When the life of a dear pet nears its end, you often hear it said that you will know when it’s time. You will know when it’s time to do the right thing. You will know when it’s time to let them go. You will know when it’s time to euthanize. I’m not so sure this is always true. Sometimes it’s a tough call. Sometimes you have to make the tough decision even when you don’t know for sure if, in fact, it’s time. Sometimes you just have to do the best you can. Sometimes there aren’t clear-cut answers. Death doesn’t work that way.
When you think about it, it’s a very big responsibility making life and death decisions for another living creature in your care. Last week dear hubby and I made the tough decision to euthanize our dear old dog, Elsie. It was hard. Very hard. But we chose to be Elsie’s advocate, to make the call as best we could, and to be with her at the end.
We are grateful we had an extra six weeks with Elsie following her leukemia diagnosis. But letting go was still hard. It always is.
Sometimes I think of my life in dog chunks, a time-line of dog lives intertwined with mine. There has always been at least one dog in my life, so of course, by the time you get to be my age, this adds up to be a fair number of dogs.
Pets of any sort come into our lives, then leave, too soon of course. Time with pets is limited, but we willingly give our hearts to them anyway. It’s worth it. The joy outweighs the inconvenience. The joy outweighs the exasperation. The joy outweighs the heartache.
We had Elsie for twelve years. Twelve years is a good amount of living for a dog, a fair amount I suppose, but still, I wanted more.
A lot happens in a person’s life in twelve years, in the lifetime of a dog.
In the twelve years with Elsie, various members of my family experienced a gazillion different things; things like middle school, high school, college, job losses, new jobs, selling a house, buying a house, relocation, vacations, graduations, weddings, births, and of course, cancer and yes, deaths of loved ones.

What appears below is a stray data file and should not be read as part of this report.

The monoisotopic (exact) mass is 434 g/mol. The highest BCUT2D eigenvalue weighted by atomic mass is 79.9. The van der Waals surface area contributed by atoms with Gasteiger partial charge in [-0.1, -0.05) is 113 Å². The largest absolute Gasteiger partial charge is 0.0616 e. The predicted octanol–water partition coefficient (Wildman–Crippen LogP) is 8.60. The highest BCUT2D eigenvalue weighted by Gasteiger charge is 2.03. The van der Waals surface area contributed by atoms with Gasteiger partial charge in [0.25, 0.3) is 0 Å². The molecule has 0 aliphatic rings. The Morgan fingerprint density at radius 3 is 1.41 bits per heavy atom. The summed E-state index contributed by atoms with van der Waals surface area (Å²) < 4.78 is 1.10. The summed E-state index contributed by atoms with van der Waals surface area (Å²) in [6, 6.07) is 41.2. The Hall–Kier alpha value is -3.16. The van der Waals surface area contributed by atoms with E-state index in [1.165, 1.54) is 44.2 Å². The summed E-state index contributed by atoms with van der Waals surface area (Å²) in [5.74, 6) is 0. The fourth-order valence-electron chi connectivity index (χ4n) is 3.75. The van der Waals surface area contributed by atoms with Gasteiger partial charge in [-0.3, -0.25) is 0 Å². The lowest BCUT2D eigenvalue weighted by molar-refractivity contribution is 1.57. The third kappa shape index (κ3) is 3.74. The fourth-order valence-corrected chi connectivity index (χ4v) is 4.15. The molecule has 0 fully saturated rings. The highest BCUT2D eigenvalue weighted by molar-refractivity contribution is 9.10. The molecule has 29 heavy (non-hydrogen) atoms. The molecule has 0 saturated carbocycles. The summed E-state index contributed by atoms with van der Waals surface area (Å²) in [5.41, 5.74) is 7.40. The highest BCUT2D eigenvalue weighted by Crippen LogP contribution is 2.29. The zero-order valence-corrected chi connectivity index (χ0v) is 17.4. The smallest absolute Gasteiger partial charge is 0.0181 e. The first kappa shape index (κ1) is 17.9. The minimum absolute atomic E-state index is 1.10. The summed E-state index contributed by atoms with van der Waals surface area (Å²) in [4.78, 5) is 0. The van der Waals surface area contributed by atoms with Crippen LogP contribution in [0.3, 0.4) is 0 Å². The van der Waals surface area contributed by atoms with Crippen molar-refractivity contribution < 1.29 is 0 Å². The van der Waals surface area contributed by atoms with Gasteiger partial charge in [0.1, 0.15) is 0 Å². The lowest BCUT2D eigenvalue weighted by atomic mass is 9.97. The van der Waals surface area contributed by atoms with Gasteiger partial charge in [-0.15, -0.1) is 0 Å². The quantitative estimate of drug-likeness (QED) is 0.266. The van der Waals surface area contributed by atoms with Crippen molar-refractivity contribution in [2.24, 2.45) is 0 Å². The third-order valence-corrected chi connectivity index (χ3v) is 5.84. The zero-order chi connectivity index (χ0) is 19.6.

And through it all, Elsie was there; so much more than just a family pet.
Right to the end, Elsie took her duties very seriously. Goldens are like that. They have a fun-loving playful side of course, but they never for a minute forget their primary role in life – looking after their humans. I have known, have loved and have been loved by many kinds of dogs; but there is nothing quite like the devotion of a golden.
During the last six weeks or so, I have been thinking a lot about why Elsie and all pets that come into our lives are so special and why it’s so hard to let them go.
There are many reasons of course. But perhaps primarily it’s because our pets truly enjoy our company, no matter what our mood or what is going on in our lives. Pets live in the moment. And the best moments for them seem to be the moments they get to spend with us.
No matter how deeply you are loved by the people in your life, do any of them enjoy your company all the time? Probably not.
Pets seem to. Or at least Elsie did.
No wonder we love our pets so much. No wonder I loved Elsie so much.
One thing I have learned as a result of having pets all my life is that it’s okay to grieve for them when they die. Grieving for a pet is real grief too. And there is no shame in grieving for a much-loved pet.
In fact, it’s a beautiful thing to grieve deeply for a pet because, of course, it means the bond you shared was something special.
Elsie is gone now, but she will never be forgotten. Among other things, she was my grief companion. She was my cancer companion. She was my eye witness and secret keeper and I loved her. I always will.
Goodbye, Elsie. You were a good girl.
Do you have a special pet?
Why do you think we love our pets so much?
Have you ever felt ashamed for grieving deeply for a pet?
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